Equation (7) is the amount of domestic sewage of the j-th facility in the i-th node, where L_{ij} is the sewage collection area corresponding to the j-th facility in the i-th computation node; and S_{ij} is the sewage delivery rate of the sewage collection area (given constant).
In Equation (8), Σq_{ijk} · (1 - X_{ij}) is the flow rate into the k-th sewer pipe through the j-th interception station of the i-th computation node; Q_{kT} - L_{kT} is the remaining capacity of the k-th sewer pipe of the T-th sewage treatment plant (given constant).
In Equation (9), is the total flow into the k-th sewer pipe of the T-th sewage treatment plant; W_{T} is the treatment capacity of the T-th sewage treatment plant (given constant).
3.3.2. Determine System Parameters and Strategies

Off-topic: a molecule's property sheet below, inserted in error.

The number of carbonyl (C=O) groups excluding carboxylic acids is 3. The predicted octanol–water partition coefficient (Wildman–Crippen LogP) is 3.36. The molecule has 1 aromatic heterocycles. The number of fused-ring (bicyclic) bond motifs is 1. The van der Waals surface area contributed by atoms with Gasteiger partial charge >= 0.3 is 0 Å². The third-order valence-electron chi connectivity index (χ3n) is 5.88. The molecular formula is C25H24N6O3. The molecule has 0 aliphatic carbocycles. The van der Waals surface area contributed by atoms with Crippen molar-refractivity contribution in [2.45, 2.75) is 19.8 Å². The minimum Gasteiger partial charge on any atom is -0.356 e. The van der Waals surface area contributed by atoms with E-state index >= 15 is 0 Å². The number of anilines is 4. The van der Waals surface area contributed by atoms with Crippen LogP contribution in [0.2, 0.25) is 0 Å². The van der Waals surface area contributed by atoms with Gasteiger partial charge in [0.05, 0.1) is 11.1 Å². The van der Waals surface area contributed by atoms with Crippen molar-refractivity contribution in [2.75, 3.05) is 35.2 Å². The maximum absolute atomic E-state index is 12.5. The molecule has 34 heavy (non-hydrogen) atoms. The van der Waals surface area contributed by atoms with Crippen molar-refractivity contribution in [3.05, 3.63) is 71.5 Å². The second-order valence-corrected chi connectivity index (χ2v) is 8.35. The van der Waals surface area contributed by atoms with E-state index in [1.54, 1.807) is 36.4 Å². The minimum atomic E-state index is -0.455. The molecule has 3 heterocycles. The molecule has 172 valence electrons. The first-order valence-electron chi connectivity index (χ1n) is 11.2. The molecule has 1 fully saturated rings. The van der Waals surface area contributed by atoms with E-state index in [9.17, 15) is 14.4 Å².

The decision variable of this study is the facility operating strategy X_{ij}, i.e., the start-stop condition of the facility. To determine the number of system parameters, this study considers the interception stations and onsite treatment facilities with high operating flexibility in the Danshui River basin as system parameters. There are 31 treatment facilities determined as system parameters after comparing the treatment facility operating data. In addition, in order to reduce the solution space of the optimization model, each system parameter has two operating strategies X_{ij} (i.e., 0% and 100%).
3.3.3. Change Parameters, Repeat Simulating System